Everybody’s Least Favorite RFP Question

I was having a discussion with some colleagues about those questions/requests we get in RFPs that we hate. It’s not that we dislike them because they challenge us in ways that are useful to the client, but because they are 1) difficult and/or impossible to respond to and 2) aren’t going to give the client an answer that is worthwhile anyway.   Let me take one of these recurring requests and unpack why it’s not a good question:

“Provide us with information on all the projects the team/your firm is currently working on, who on the team is working on those projects and the stage each project is in currently.”

So, why is this a poor question?  Here are my three reasons:

It asks for a large volume of information at an early stage of the pursuit process, some of which is proprietary.

Some of our clients don’t want people to know we’re working on their projects, much less provide details about them.  Most firms I have worked for have about 80-120 projects going at a time.  Do you really need info on all of them?  Can you imagine the work required to a) get permission to disclose this info and b) gather the data to provide it?   When the ones asking are brokers or PM firms see this more as a fishing expedition than a reliable way of determining if we have the bandwidth to do the project.  If you simply want intelligence, there are more appropriate ways to ask for it.

It doesn’t usually provide reliable data.

There was a time in the AEC industry when proposals were only good for 60 days from the date of issue, when clients made timely decisions, usually within 30 days, and when projects typically stuck to their schedules.  Nowadays, it’s not unheard of for clients to issue RFPs, put projects on hold, then come back several months later wanting the same team, and the same schedule, forcing the provider to “make up” the time lost in decision making.   In addition, most firms win about 25-30% of what they go after, requiring us to occasionally hedge our bets and put the same people on multiple pursuits simultaneously.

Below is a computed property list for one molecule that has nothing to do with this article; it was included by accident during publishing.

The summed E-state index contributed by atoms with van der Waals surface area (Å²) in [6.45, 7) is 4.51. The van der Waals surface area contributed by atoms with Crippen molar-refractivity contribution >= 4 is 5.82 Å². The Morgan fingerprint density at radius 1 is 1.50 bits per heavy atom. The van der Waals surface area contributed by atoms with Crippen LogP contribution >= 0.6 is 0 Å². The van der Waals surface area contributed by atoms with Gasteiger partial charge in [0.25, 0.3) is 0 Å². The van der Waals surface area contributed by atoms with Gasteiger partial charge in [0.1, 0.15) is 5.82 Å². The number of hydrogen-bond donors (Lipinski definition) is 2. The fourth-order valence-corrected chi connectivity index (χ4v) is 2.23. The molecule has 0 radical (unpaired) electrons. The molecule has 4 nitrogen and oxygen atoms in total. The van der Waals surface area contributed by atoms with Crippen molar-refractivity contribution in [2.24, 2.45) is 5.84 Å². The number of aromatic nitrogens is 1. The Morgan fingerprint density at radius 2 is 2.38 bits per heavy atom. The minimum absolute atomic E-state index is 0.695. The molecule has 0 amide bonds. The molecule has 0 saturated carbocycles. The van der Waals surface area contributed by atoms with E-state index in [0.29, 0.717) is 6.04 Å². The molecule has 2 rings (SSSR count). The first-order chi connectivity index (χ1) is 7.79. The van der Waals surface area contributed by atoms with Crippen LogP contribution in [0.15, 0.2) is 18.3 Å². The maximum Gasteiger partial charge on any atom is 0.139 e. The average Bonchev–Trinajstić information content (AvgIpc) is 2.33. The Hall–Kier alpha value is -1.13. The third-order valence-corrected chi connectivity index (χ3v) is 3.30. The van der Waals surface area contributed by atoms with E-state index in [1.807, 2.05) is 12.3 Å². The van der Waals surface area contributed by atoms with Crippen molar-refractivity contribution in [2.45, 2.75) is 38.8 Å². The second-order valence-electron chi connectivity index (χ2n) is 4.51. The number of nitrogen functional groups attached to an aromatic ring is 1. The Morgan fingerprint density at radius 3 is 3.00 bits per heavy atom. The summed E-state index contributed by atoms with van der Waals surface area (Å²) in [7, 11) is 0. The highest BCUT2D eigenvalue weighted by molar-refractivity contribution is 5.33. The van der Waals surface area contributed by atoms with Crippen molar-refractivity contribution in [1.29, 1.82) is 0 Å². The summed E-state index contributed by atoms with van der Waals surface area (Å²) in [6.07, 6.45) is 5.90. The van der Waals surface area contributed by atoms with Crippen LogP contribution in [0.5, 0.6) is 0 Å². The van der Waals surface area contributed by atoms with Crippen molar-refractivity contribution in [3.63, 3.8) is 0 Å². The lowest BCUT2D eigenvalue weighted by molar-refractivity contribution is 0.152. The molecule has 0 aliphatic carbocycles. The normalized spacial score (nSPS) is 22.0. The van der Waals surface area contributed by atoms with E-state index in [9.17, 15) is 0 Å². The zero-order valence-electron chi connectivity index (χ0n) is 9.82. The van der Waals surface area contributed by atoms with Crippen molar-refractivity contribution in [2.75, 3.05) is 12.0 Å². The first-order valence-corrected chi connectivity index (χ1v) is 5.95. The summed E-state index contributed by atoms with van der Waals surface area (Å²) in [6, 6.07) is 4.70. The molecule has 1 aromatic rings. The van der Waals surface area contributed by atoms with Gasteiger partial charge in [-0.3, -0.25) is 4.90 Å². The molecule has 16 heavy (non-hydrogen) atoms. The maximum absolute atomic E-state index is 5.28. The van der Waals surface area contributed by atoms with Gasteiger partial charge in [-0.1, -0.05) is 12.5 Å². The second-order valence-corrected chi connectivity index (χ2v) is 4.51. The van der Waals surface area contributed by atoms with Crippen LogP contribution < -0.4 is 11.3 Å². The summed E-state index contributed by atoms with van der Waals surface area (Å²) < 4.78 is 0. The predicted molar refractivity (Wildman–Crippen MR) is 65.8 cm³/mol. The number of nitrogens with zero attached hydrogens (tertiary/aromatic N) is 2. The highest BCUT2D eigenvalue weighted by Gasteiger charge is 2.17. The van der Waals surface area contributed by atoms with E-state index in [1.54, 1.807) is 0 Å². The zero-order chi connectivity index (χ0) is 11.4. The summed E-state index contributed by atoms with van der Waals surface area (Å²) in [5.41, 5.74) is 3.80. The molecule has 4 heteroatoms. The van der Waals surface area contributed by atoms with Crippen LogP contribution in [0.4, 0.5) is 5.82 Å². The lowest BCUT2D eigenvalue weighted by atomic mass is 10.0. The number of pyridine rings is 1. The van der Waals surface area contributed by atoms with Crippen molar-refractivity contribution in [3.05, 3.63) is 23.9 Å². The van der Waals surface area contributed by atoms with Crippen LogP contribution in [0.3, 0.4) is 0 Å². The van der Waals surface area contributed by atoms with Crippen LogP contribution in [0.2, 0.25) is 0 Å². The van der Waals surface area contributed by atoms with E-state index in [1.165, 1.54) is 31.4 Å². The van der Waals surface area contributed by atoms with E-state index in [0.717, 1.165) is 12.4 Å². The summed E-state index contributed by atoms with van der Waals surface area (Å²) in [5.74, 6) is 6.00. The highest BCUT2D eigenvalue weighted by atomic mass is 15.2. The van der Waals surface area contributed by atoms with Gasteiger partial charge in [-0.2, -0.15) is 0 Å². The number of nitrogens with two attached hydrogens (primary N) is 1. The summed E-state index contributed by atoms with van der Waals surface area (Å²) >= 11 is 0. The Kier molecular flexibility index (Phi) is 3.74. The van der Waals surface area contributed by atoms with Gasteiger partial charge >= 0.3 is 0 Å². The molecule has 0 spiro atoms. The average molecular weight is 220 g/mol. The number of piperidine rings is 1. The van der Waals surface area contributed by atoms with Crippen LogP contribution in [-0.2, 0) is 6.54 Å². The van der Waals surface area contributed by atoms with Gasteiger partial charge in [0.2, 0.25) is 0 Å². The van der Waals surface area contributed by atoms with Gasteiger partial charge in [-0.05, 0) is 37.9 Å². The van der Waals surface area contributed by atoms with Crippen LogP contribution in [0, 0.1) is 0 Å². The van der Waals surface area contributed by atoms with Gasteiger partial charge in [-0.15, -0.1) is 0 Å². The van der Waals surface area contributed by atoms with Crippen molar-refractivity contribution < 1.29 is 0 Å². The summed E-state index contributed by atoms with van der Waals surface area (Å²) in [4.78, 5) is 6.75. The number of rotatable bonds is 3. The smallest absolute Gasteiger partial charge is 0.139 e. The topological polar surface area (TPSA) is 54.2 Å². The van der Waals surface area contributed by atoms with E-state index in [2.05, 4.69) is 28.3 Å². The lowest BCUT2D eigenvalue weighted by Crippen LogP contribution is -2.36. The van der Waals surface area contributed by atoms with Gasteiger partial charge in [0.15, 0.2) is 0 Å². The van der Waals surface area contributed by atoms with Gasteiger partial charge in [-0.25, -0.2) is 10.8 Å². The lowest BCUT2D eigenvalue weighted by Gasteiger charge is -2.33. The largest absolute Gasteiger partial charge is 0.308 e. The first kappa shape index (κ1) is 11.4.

The landscape of project schedules is a constantly ebbing and flowing river of data, with projects often accelerating, going on hold, or changing scope.   An all firm/all projects schedule we give you today would likely be inaccurate by the time you’re ready to start the project.

It doesn’t really answer the question you’re asking.

Those who ask this question really want to know if the team we’ve assigned to them has the bandwidth/availability to do the job and will be with the project for the duration of the project.  Probably they’ve been victims of bait and switch in the past, which we agree is the best way to get a project off on the wrong foot.  Possibly a decision was made on another RFP before you decided so now the people you wanted are unavailable.  In either case, there are effective ways to ensure the team you’re offered is the team you get.  One way I’ve seen recently, which I think is genius, is to require the service provider to guarantee the submitted team for the duration of the project and requiring that all staffing changes be approved by the client in advance.  That way, if a service provider has to switch staff because someone leaves the firm, become incapacitated, or gets committed elsewhere, you can at least have a hand in selecting their replacement.

So how do I recommend AEC firms answer this question?

I recommend firms offer a schedule and team and promise that team will be available for the project according to the schedule submitted with the proposal – and stay true to their word on this issue.  Those providers who bait and switch intentionally make all of us look bad.  If you have a client who insists on detailed active project data, I recommend saying something like: “This question asks for a substantial amount of proprietary information.  If our firm is selected for this assignment, we will provide detailed data at that time.”   At least that way, the volume of work it takes to produce such data accurately will be worth the effort.

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